Thursday, August 16

REC 3: Genesis

*Poster Art by Tony Moore
REC 3: Genesis
Dir: Paco Plaza
Starring: Leticia Dolera and Diego Martin

The cinéma vérité style that was successfully executed in the first REC film, along with the breakneck pacing, was replicated almost identically with the stateside Quarantine. REC 2 offered one of the best horror sequels in recent memory with an immediate continuation from the first film and a new, clever plot twist that sent the film into another direction prime with possibilities. REC 3: Genesis takes a look at the beginning with a prequel of the previous entries. But that’s not the only change. REC 3: Genesis reduces the feverish and frightening tone the franchise established and introduces a new perspective, sans vérité after a brief introduction. The film struggles at times to successfully execute these new elements while continuing to navigate within the atmosphere established in the first films; however there are still moments when they do work well together, if one is willing to ignore the past, established storyline.

On what’s supposed to be the most idyllic of days, Clara (Leticia Dolera) and Koldo (Diego Martin) are in the midst of preparation for their wedding. The wedding camera crew and family members with camcorders document the hours leading up to the nuptial. Family and friends give well wishes on film, even Uncle Victor who is nursing an altercation that left him bitten. At the reception Uncle Victor is worse off, now stumbling and befuddled, he falls from the balcony only to awaken and bite one of the guests. Before anyone can respond the gathering is thrown into chaos with infected guests biting into everyone in their path. This leaves the bride and groom separated but surviving, at any length, to reunite with one another.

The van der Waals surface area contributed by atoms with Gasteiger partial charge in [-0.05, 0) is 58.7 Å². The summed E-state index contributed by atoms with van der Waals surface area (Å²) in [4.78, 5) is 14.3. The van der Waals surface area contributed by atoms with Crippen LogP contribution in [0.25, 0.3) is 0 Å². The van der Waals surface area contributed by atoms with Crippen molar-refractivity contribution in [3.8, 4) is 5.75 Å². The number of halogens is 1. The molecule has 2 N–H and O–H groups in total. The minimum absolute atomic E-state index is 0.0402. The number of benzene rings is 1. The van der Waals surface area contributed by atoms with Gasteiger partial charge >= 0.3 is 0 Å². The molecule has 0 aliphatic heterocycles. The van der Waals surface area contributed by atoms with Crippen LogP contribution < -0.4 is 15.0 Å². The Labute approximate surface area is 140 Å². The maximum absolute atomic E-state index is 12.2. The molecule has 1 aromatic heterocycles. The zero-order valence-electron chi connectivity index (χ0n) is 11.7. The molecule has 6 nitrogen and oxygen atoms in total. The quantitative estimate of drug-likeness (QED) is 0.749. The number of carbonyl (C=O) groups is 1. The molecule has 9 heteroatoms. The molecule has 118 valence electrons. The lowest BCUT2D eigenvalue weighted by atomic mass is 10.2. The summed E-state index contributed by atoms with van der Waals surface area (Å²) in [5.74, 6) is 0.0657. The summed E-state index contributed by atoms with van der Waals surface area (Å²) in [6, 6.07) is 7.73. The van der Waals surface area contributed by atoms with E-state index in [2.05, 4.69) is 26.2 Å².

Director Paco Plaza goes at it alone without Jaume Balagueró, who co-directed the first two films. The overall tone of the film is the most distinguishable change from the previous two films. Gone is the overwhelming tension and claustrophobic atmosphere that was distinctive with the first entries; substituted is a wealth of elements that accommodate a more reserved storytelling format with a clear target on comedy. The transition is rough at first and some of the comedic elements fall flat because the established story is so defined. However, the film does find stride around the middle and the situational humor, dark at times, begins to pay off with clever special effects.

The change from vérité to traditional allows the cinematography to showcase the world of the film with greater detail; unfortunately the settings leave little to explore depth wise. The two leads offer a convincing couple, which assists with the more outlandish comedic scenes such as Koldo dressing in full medieval armor to search for his love or Clara taking control of her wedding day with a chainsaw and a defiant battle cry.
Although different, REC 3: Genesis offers a more relaxed and fun take on the franchise. While some of the comedic elements work, there are times when it doesn’t; these are moments when the film could have focused more on frights instead of laughs to even the themes out. Still, the different direction could be what the series needs before the next film arrives, REC 4: Apocalypse.
Monte’s Rating
3.00 out of 5.00

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